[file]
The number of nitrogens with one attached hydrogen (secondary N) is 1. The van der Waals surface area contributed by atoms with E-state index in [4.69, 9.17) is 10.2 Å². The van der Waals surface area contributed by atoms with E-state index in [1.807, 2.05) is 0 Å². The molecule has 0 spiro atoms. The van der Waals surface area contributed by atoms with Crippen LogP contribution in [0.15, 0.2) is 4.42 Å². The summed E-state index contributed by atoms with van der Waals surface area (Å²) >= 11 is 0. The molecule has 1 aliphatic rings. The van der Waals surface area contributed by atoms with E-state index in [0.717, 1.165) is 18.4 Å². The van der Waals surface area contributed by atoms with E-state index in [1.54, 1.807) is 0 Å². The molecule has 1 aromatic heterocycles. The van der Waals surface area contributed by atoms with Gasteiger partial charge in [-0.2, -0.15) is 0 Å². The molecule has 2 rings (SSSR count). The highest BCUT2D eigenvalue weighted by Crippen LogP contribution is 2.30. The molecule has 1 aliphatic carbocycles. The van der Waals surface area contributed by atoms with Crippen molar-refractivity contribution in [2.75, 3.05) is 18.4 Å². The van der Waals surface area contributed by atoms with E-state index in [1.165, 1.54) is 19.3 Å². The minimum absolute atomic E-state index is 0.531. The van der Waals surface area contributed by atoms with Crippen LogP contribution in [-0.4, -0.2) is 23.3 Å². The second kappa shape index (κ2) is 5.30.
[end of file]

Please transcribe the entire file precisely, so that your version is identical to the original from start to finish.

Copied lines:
The number of nitrogens with one attached hydrogen (secondary N) is 1. The van der Waals surface area contributed by atoms with E-state index in [4.69, 9.17) is 10.2 Å². The van der Waals surface area contributed by atoms with E-state index in [1.807, 2.05) is 0 Å². The molecule has 0 spiro atoms. The van der Waals surface area contributed by atoms with Crippen LogP contribution in [0.15, 0.2) is 4.42 Å². The summed E-state index contributed by atoms with van der Waals surface area (Å²) >= 11 is 0. The molecule has 1 aliphatic rings. The van der Waals surface area contributed by atoms with E-state index in [0.717, 1.165) is 18.4 Å². The van der Waals surface area contributed by atoms with E-state index in [1.54, 1.807) is 0 Å². The molecule has 1 aromatic heterocycles. The van der Waals surface area contributed by atoms with Gasteiger partial charge in [-0.2, -0.15) is 0 Å². The molecule has 2 rings (SSSR count). The highest BCUT2D eigenvalue weighted by Crippen LogP contribution is 2.30. The molecule has 1 aliphatic carbocycles. The van der Waals surface area contributed by atoms with Crippen molar-refractivity contribution in [2.75, 3.05) is 18.4 Å². The van der Waals surface area contributed by atoms with E-state index in [1.165, 1.54) is 19.3 Å². The minimum absolute atomic E-state index is 0.531. The van der Waals surface area contributed by atoms with Crippen LogP contribution in [-0.4, -0.2) is 23.3 Å². The second kappa shape index (κ2) is 5.30.